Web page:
When you are in your twenties you may be able to literally run through walls, but by your forties you start bouncing off them. We may not respect our limits, but at a certain point in our life cycle the universe starts enforcing them. Wherever we are on life’s journey, now is the time to start listening to our bodies and our feelings. If we don’t know how, a good therapist can help us. Living life while disconnected is not living a full life. In fact, it will make us reach for A Bridge Too Far.
It is, in fact, all fun and games until someone loses an eye. On the other hand, you don’t see a lot of one-eyed non-pirates running around, so you’re probably good. Moms can be such a buzz-kill.
If we take a good look at ourselves and are honest about it, there may be a number of old messages still lingering in our minds that prevent us from living fully. We can learn to let go of those messages. A good first step is testing the sensibility of the message, whatever it might be. Is it likely to happen? Has it happened to anyone you know? Have you ever heard of it happening to anyone. If not, let it go.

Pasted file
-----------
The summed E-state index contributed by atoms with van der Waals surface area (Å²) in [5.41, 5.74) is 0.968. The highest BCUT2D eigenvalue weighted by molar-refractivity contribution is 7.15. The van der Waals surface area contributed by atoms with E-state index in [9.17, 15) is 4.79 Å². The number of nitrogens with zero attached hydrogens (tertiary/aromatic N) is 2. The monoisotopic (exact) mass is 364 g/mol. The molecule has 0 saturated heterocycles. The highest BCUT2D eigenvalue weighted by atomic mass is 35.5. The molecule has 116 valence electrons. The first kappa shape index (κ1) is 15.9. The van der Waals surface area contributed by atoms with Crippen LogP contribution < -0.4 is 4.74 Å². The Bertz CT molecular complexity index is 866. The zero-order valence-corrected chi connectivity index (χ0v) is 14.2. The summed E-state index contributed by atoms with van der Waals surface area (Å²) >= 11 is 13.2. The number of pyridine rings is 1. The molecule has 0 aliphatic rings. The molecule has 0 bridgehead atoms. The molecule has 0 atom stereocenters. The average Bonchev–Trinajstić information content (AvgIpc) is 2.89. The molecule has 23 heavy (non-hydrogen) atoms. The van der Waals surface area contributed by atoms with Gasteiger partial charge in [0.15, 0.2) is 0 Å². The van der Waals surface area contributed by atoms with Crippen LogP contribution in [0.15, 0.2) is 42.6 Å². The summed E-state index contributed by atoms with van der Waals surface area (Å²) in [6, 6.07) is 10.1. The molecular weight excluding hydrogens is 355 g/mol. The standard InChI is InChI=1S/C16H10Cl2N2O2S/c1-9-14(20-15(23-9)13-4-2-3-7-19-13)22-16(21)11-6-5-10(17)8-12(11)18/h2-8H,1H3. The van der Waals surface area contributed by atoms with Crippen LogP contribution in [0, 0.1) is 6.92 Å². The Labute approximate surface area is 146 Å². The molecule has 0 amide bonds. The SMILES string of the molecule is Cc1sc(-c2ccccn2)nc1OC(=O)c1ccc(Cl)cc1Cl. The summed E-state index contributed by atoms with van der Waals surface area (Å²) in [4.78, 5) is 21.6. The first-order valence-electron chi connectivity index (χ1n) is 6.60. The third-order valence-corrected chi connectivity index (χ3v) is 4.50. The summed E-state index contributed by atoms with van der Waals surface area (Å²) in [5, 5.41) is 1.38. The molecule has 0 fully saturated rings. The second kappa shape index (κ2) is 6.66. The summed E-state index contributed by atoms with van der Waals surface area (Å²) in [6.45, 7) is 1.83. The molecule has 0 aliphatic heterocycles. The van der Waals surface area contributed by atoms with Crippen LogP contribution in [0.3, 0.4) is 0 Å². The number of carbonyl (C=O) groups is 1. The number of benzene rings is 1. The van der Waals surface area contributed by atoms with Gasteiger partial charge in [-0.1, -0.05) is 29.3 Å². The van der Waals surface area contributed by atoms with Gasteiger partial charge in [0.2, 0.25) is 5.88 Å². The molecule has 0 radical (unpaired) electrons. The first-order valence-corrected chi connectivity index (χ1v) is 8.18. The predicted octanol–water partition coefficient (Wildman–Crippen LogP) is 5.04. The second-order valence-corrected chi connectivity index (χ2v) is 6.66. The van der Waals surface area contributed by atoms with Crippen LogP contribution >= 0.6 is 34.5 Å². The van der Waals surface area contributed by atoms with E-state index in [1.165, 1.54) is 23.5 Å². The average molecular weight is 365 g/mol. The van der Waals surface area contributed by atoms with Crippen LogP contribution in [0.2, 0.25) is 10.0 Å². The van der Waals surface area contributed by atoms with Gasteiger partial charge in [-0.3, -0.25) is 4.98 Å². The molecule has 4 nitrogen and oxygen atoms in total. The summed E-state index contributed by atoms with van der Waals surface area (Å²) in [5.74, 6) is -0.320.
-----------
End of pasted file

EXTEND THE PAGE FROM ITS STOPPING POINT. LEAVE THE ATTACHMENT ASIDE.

Do you find that you never seem to have much, or any, down time? Are you involved in so many activities that it’s hard to keep track of them all? Do you sometimes double-book activities and discover you are supposed to be two places at once?
More importantly, what do you do when you have free time? Do you have any? When you have nothing to do, how does it feel? Do you feel the need to fill that time with an activity? When you walk in you home, do you turn the radio or TV on even if you don’t intend to watch it? How does silence feel to you?
Many people who schedule every moment of their time with an activity are in reality running away from something. They are driven to run and do because on a deep level they are afraid of what might come up if they slowed down. At times like that, a spiritual guide or therapist can help us sort out what’s really going on. The result is that we actually feel better, enjoy the things we choose to do, but no longer feel compelled to keep running. Cilontact me if you would like to chat.